Everything you Need to Know about Postpartum Exercise
Getting back into the routine of exercising postpartum can be a challenge for anyone, but doing it right is important. Knowing your limits and the warning signs of trouble isn’t always as easy as you might expect, and being prepared for all eventualities is important because you only get one body. Learning about what is happening with your body postpartum can help you avoid pitfalls and problems, leading to fewer setbacks and an easier time achieving your postpartum exercise goals. Many women find that starting out with a plan and simple to reach goals are all they need, but for most of us, a little bit more thoughtfulness into the what and why of postpartum exercise plans is helpful.
Your doctor is your best bet when asking specific questions about your recovery and your exercise needs and whether your goals are reasonable as every situation is different, but for most situations, the following things are best kept in mind.
Pitfall: Staring before you’re ready
Depending on what kind of labor and delivery experience you had you may need to take more time off than others. If you had surgery or are dealing with stitches you may take a bit longer to get back into the hang of things. Remember that your body is healing and that it may take time to recover. Spend this time taking care of yourself, making sure you are getting good nutrition and getting as much rest as possible. Don’t try to rush back into the struggles of regular life when your body is not ready yet. Consult your doctor about returning to gentle exercise like chair yoga or short walks before your 6-week appointment if you’re in a rush, but remember that most women will require the full 6 weeks of recovery before they begin to get back to regular routines, especially if they are nursing or had a complicated delivery.
Pitfall: Going too fast
If you were on reduced activity or bed rest near the end of your pregnancy, it won’t be a smooth path to regular exercise, as you’ll have to build up a tolerance for activity again and this can often feel like one step forward two steps back as you find your ability levels rising and falling with your fatigue and pain. Pushing through may have worked for you before, but it is not a good idea now, especially if you’re still recovering from birth. You may find that a short walk is okay one day, but too much on a different day. That is completely normal. Don’t try to go fast or push yourself too hard.
Action advantage: Keeping a journal
Many moms find it useful to keep a journal when they are recovering from birth that documents their feelings and experiences, but also their diet and exercise. Even if you aren’t ready yet to make changes or start a new exercise routine, just keeping track of what you are doing is a great way to make plans for the future and to see areas where you want to continue your actions or even tweak or improve them. Having a food journal and exercise log can really help you see the situation from a bird’s eye view and can help you account for successes and what works best for you. If nothing else it can be useful to look back on for subsequent pregnancies to get a good handle on what worked before and how your feelings changed over the first few weeks postpartum.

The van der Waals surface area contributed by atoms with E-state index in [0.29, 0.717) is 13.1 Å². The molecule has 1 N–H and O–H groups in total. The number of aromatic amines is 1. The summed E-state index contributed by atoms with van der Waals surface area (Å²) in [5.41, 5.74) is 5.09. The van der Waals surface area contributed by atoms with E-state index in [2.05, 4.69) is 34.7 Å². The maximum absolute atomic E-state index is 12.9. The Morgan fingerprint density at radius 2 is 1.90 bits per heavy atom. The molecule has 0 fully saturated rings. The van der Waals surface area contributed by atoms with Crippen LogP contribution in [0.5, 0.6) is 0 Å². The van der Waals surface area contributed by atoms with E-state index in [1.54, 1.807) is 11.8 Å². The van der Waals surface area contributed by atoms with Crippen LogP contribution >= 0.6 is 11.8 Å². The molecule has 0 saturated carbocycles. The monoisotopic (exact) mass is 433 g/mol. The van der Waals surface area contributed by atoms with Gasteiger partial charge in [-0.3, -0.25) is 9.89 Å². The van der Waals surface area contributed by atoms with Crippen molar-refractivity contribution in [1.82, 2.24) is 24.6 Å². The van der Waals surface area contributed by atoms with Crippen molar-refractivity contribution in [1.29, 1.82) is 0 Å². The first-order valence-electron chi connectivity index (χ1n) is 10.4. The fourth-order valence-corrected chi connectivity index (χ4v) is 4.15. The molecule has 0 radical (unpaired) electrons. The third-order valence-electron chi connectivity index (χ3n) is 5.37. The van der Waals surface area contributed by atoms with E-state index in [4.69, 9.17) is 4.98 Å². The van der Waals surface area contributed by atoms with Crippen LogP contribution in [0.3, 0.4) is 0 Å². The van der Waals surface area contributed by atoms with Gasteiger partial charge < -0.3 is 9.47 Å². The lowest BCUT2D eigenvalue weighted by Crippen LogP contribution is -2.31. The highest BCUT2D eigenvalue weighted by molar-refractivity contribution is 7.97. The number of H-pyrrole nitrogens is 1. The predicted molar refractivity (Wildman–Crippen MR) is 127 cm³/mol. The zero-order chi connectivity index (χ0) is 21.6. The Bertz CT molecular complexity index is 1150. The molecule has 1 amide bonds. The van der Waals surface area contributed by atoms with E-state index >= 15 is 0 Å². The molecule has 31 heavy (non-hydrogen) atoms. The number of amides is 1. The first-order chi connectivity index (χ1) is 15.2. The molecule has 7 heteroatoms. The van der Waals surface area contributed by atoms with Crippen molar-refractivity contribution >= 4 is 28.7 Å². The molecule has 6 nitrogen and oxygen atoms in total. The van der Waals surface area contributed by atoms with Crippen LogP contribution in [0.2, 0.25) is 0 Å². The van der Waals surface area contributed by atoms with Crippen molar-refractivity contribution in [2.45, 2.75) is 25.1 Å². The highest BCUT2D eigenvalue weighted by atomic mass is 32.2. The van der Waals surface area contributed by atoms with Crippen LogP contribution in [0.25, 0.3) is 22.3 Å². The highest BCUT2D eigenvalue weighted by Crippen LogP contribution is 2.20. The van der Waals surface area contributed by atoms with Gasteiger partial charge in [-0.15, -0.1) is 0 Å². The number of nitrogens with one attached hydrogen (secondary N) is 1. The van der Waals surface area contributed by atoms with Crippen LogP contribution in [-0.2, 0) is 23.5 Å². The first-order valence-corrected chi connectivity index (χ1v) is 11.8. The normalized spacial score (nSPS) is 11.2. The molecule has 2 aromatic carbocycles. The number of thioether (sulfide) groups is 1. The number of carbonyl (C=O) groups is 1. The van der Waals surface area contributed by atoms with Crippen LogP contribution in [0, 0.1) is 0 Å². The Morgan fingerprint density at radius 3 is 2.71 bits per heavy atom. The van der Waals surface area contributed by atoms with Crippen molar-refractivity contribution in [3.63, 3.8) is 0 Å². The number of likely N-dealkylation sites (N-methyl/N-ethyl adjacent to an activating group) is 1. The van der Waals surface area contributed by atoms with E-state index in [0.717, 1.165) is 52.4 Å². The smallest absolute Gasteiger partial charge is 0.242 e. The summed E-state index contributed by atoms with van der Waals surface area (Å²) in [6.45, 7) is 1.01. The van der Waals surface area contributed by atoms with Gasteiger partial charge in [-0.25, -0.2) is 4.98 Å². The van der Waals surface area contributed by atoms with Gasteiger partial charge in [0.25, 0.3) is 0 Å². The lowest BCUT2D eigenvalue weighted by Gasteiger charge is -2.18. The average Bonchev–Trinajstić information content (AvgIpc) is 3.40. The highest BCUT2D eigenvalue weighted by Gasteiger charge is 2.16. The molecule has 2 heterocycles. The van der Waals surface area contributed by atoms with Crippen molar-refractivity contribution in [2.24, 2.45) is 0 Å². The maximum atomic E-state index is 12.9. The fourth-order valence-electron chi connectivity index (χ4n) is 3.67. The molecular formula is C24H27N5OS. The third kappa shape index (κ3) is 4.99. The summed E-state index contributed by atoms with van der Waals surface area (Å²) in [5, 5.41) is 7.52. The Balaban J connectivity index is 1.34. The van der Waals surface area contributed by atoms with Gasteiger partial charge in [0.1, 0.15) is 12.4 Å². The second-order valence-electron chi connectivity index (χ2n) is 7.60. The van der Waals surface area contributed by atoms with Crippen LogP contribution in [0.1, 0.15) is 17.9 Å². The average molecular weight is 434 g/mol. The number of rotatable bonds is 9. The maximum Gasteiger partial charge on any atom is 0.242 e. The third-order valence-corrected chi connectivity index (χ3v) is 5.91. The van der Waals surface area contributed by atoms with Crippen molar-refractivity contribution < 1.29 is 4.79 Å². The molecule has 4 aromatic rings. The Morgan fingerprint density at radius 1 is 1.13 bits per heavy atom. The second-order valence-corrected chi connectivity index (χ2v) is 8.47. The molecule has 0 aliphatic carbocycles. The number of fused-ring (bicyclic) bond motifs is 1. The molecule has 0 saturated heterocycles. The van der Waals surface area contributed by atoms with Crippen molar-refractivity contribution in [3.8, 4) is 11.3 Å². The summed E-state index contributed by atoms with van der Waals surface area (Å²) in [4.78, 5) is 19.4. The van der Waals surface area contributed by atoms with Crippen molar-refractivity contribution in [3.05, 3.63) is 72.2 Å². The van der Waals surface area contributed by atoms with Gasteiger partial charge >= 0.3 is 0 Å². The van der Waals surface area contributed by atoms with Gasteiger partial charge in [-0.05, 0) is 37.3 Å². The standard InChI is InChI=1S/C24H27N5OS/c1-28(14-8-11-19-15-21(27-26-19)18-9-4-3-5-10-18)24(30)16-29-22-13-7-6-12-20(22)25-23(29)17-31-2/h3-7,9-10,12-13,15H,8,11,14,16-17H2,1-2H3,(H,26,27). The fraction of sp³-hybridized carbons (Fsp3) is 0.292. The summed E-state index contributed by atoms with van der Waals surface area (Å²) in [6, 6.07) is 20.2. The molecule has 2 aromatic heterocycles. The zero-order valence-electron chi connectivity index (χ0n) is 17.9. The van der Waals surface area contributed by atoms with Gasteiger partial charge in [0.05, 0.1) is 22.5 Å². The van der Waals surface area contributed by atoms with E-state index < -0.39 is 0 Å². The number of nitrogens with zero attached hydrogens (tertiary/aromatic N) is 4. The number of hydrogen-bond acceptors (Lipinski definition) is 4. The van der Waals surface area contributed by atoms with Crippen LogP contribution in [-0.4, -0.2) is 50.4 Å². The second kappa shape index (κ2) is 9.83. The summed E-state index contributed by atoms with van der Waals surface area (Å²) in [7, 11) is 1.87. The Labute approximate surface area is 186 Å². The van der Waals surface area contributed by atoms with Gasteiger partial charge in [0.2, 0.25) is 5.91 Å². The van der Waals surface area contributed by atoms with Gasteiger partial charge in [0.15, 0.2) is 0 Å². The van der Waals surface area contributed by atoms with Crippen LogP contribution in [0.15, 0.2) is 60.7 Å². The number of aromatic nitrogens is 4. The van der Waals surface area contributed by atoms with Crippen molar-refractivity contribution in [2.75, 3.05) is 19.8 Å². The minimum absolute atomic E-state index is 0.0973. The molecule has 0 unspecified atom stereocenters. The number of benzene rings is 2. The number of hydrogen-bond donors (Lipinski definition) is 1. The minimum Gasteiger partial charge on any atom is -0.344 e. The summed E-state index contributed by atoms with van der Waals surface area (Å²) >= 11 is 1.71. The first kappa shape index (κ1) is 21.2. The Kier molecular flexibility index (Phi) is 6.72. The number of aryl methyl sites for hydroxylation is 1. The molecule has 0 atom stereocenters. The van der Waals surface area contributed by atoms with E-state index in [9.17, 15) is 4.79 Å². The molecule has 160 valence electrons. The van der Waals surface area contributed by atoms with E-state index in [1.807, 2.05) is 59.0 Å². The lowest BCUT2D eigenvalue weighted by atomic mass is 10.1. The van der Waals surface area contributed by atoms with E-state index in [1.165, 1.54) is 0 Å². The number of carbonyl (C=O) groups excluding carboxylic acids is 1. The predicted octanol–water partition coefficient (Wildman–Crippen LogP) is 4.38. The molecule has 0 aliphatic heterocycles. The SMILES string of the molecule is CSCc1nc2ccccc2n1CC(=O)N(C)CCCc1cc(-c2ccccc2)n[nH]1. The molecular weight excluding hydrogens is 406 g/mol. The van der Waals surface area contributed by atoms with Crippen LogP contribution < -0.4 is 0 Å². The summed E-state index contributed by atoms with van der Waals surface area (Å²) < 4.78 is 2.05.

Pitfall: Having unreasonable expectations
The internet is rife with memes and blogs about women who were back to their pre-pregnancy weight before their 6-week follow-up appointment, but if you dig even a little you’ll find out that many of these women had the help of personal trainers, personal chefs, and service staff like nannies and maids. It’s not wise to compare apples and oranges, especially when you are vulnerable to feeling strong emotions due to the hormonal fluxes of postpartum recovery. You didn’t get where you are in 6 weeks and you can’t get back from it in that short time either.
Action advantage: Getting support
Doing this alone may feel lonely and can set up negative situations where you feel guilty for slipping up or push yourself too hard. Finding a friend or even a group of people with the same goals can help you suss out where your comfort level is and to set and reach small goals. While comparing yourself to others isn’t always the best it can be important to gain perspective. If you are in a postpartum yoga group you may feel more at home than going right back into a high impact aerobics class that may be beyond your ability at this point in your recovery.
Pitfall: Not taking time for yourself
Among the many changes to your body are also changes to your mental health and emotional well being. Focusing too much on your clothing size or weight can often come with severe consequences to your emotional health and mental balance. Make sure you take time for yourself.
Action advantage: Making peace
Accepting the reality of what is and what can be can help you move forward in a positive direction. Focus more on what you can do than what you can’t, and what is good about your routine than what is less than desirable. Give yourself space to make mistakes and to change up your plans as you need to. Remember that you are doing this to improve your experience in life, and not to meet anyone else’s expectations. Making peace with your mind, spirit, and body is going to be key to making positive progress.
Finding a postpartum exercise routine that is helpful and not harmful, that is adequate and appropriate, can be a challenge, but keeping in mind these considerations should put you on a path that works for you. Remember that if you feel out of control or have negative feelings more often than not your doctor can be your best resource for help. Make sure to take time to recover and introduce exercise slowly, your body is worth the wait.